The University of Southampton
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ARCH2013 Approaching the past: trends in Archaeological Theory

Module Overview

Understanding the past is a significant intellectual challenge to which Archaeology has responded to in a variety of ways. This module introduces a range of approaches within contemporary archaeological thought and encourages you to use those to explore archaeological data. Students will gain an understanding of the links between archaeology and anthropology, philosophy, sociology and literary theory (among others) and develop a critical understanding of current issues and debates within archaeology.

Aims and Objectives

Module Aims

• To introduce you to a range of approaches within contemporary archaeological thought • To encourage you to use these approaches to explore archaeological data • Develop a critical understanding of current issues and theoretical debates in archaeology

Learning Outcomes

Knowledge and Understanding

Having successfully completed this module, you will be able to demonstrate knowledge and understanding of:

  • A range of current inferential, social and critical archaeological thinking
  • Critically evaluate the usefulness of different approaches for different bodies of data and different interpretive goals
  • Appreciate the links between archaeology and other disciplines including anthropology, philosophy, sociology, human geography and literary theory
Subject Specific Intellectual and Research Skills

Having successfully completed this module you will be able to:

  • Apply aspects of current archaeological thought to archaeological examples
  • Critically evaluate key themes and debates in social archaeology
Transferable and Generic Skills

Having successfully completed this module you will be able to:

  • Demonstrate written communication skills
  • Gather information, analyse and evaluate it critically
Subject Specific Practical Skills

Having successfully completed this module you will be able to:

  • Identify appropriate theoretical tools to plan and carry out research for the dissertation in Year 3
  • Understand the utility and limitations of selected theoretical tools in a research setting
  • Employ analytical skills appropriate to the study of social archaeology

Syllabus

This module reviews a range of approaches that have a significant role in current theoretical debate within archaeology. Stress is placed upon the connections between archaeology and anthropology, philosophy, sociology, human geography and literary theory. The course is divided into 6 parts: Introductory lectures in Part I outline the importance of theory to archaeological interpretation and provide an introduction to the nature of debates within the discipline. Part II considers the nature of archaeological evidence and methods of archaeological inference. Part III looks at the use of various forms of social theory in order to gain an understanding of past societies, and in part IV we examine the ways that theory is employed to explore relations between people. The use of theory at different scales of analysis is explored through a series of key themes in Part V. The module concludes with an investigation of the means by which we can evaluate competing accounts of the past in Part VI.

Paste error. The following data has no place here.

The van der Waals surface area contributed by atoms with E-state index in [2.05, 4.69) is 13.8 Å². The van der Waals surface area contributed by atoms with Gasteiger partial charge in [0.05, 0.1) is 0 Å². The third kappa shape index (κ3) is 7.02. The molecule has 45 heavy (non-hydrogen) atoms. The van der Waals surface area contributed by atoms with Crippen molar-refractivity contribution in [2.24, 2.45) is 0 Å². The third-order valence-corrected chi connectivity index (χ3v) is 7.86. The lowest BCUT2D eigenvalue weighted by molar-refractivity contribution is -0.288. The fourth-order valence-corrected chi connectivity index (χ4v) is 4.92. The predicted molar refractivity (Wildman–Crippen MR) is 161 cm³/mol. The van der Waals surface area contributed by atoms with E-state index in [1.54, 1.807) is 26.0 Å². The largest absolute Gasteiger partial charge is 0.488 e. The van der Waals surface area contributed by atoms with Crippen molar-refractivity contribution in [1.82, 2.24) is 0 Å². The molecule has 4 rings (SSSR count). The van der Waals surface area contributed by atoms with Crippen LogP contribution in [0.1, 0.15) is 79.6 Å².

Special Features

Lectures will expose students to a range of approaches in contemporary archaeological thought. Emphasis will be placed on case studies and examples in order that students can see the application and influence of theoretical approaches on the interpretation of archaeological data. Seminars will encourage discussion and debate. Independent study will encourage students to gather information and engage critically with the subject matter and to express themselves through the production of essays. The research assignment will give students the opportunity to see how theory works in action by working through the utility and drawbacks of an aspect of archaeological thinking in preparation for the dissertation in Year 3.

Learning and Teaching

Teaching and learning methods

Teaching methods include • Lectures • Seminars • Independent study Learning activities include • Lectures • Seminars • Independent study • A research assignment involving the application of a body of theory to a familiar place, object or situation • Essay Innovative or special features of this module • This module is supported by a web site

TypeHours
Completion of assessment task25
Follow-up work25
Preparation for scheduled sessions25
Lecture28
Revision22
Wider reading or practice25
Total study time150

Resources & Reading list

Thomas, J. (ed) (2000). Interpretive Archaeology. 

Hodder, I. (ed) (2001). Archeological Theory Today. 

Johnson, M (1999). Archaeological Theory: an Introduction. 

Assessment

Summative

MethodPercentage contribution
Research essay  (2000 words) 50%
Written exam  (105 minutes) 50%

Referral

MethodPercentage contribution
Research essay  (2000 words) 50%

Repeat Information

Repeat type: Internal & External

Linked modules

Pre-requisite: ARCH1057 The Development Of Archaeological And Anthropological Thought 2016-17

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